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Reality Check: Are Google's Driverless Cars Right Around the Corner or Still a Distant Pipedream?

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Reality Check: Are Google's Driverless Cars Right Around the Corner or Still a Distant Pipedream?

It’s hard not to get hyped watching roboticist Chris Urmson demonstrate Google’s self-driving car technology in a recent TED Talk.

Using really expensive multi-directional lasers, 3D mapping, and a lot of artificial intelligence to see and navigate the road, the company’s fleet of 23 modified Lexus Hybrids and 25 adorable Google-built prototypes have successfully driven 1.5 million miles on California, Texas, Washington, and Arizona roads.

After only a few fender-benders that Google claims are “not our fault!”—my words, not theirs—the public trials have so far proven that car safety skyrockets when you remove drivers from the equation.

Urmson and his team at Google are so encouraged, in fact, they’re working towards a 2020 release date, which is fewer than five years away (if my math is correct). What are the odds they meet their soft deadline?

Acclaimed designer and driverless researcher Don Norman of UC San Diego believes Google will likely realize that ambitious goal, but only in limited use on restricted corporate campus streets—similar to those fancy golf carts you sometimes see at college.

For everything else, however, including entering and exiting highways, maneuvering city streets, and limited rural use, Norman says we won’t see fully autonomous cars on major roads “for 10 more years at the earliest.” And even then, driverless cars will make up a mixed-use minority among a manual driving majority.

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He should know. In addition to his duties as the head of the university’s Design Lab, Norman is helping both Nissan and Toyota to make automated driving a reality. In his experience, the technology has “solved 90-95% of the driverless problem, but the remaining 5-10% will take a very long time.”

The reason: “We can handle most of the scenarios, but we still can’t handle the extreme cases where accidents mostly occur,” he says. Things like abnormal stop and go and behavior, unruly pedestrians, construction detours, poorly marked or graveled county roads, and different right of way rules for different types of vehicles, such as school buses, ambulances, and police cars.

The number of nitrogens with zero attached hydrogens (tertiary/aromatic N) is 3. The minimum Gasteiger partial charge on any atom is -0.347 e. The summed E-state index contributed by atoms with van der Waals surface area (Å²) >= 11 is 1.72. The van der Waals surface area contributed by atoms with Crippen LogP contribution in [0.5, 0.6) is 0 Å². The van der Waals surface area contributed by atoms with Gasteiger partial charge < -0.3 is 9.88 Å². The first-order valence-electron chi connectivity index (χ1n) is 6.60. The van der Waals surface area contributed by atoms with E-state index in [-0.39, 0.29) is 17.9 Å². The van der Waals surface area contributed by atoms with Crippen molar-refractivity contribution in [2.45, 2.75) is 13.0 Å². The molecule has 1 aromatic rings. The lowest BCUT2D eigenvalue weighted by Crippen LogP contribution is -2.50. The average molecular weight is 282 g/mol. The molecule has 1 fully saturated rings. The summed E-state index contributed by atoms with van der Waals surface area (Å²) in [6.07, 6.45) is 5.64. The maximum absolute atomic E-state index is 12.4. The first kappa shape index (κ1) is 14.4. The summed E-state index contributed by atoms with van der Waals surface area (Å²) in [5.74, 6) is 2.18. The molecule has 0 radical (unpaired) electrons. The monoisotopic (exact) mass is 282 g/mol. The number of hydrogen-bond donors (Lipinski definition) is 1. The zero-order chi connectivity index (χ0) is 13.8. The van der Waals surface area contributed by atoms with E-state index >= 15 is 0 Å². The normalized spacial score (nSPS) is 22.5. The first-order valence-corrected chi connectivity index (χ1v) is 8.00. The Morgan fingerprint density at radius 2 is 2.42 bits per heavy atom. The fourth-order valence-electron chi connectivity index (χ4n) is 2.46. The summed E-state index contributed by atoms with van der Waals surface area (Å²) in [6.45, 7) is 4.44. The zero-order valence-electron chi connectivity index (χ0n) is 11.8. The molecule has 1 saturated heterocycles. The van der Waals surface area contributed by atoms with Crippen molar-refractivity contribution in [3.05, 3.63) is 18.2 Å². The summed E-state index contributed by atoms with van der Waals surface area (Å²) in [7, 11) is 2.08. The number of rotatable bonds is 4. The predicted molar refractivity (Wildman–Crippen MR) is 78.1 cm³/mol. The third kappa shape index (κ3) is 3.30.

Because of those, “The progress no longer resembles a J-shaped curve like it was after Google launched the project in 2009. It’s now a negative curve which will take a long time to reach the end point.”

Much of that final push therefore must account for human unpredictability, including sharing the road with manual drivers, considering jaywalkers, and handling road ragers. “In some ways the technology itself is the easy part,” says Lisa D’Ambrosio, a research scientist at the Massachusetts Institute of Technology. “Deciding policy and teaching operators on how to interact with the technology will need to happen before we see driverless cars with regularity.”

One big policy question is who’s at fault in a driverless car crash? Bloomberg reports that lawyers are already drooling over the liability prospects. But Norman isn’t worried about those, especially since “the legal system is pretty good at sorting these things out, even if it takes a few years to settle down.”

In addition to those issues, other roadblocks are causing delays. For instance, “none of the systems work well in rain, fog, or snow,” Norman explains. This is because precipitation largely blinds the lasers’ (or lidar’s) ability to see and ultimately drive safely. Furthermore, unmarked or even poorly marked lanes can lead to accidents, as was the case when a self-driving car struck a bus recently. There were no injuries, but the accident was certainly disconcerting.

“Trying to figure out human behavior is difficult for them,” Norman says of self-driving cars. Although these vehicles are clearly tremendous engineering feats, “We still haven’t factored everything into their algorithm.”

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Programming the cars to safely pull over when situations or weather becomes dicey is one way to handle unpredictability. But that behavior could lead to further delays, frustration, and perhaps even more road rage.

Consequently, skeptics and safety officials cite the above reasons as proof that driverless cars are far from being fit for the road. But Norman says perfection was never the goal. “Imperfect computers fail less often than reckless humans,” he says.

In fact, the number of car deaths in America has dropped 25% annually over the last decade. This is primarily due to the smarter, driver-assisted cars already on the road. “I have friends today that go 10-20 miles on the highway and only reach for the wheel when their Lexus, Tesla, Nissan, or Mercedes insist,” Norman says.

“The naysayers are right,” he adds. “Driverless cars aren’t perfect. But similar to how auto-piloted airplanes drastically reduced aviation deaths, self-driving cars will significantly improve automobile safety.”

As far and fast as we’ve gotten to this point, however, both Norman and D’Ambrosio believe we must temper our expectations. Yes, driverless vehicles are well-intentioned, mostly amazing, and nearly there. But the final steps and ultimate transition will likely take two to three times what Google is shooting for.

“If not 2025, certainly 2030,” Norman predicts.

Blake Snow writes epic stories for fancy publications and Fortune 500 companies. He serves as Paste Magazine’s Off The Grid columnist and can be followed @blakesnow.

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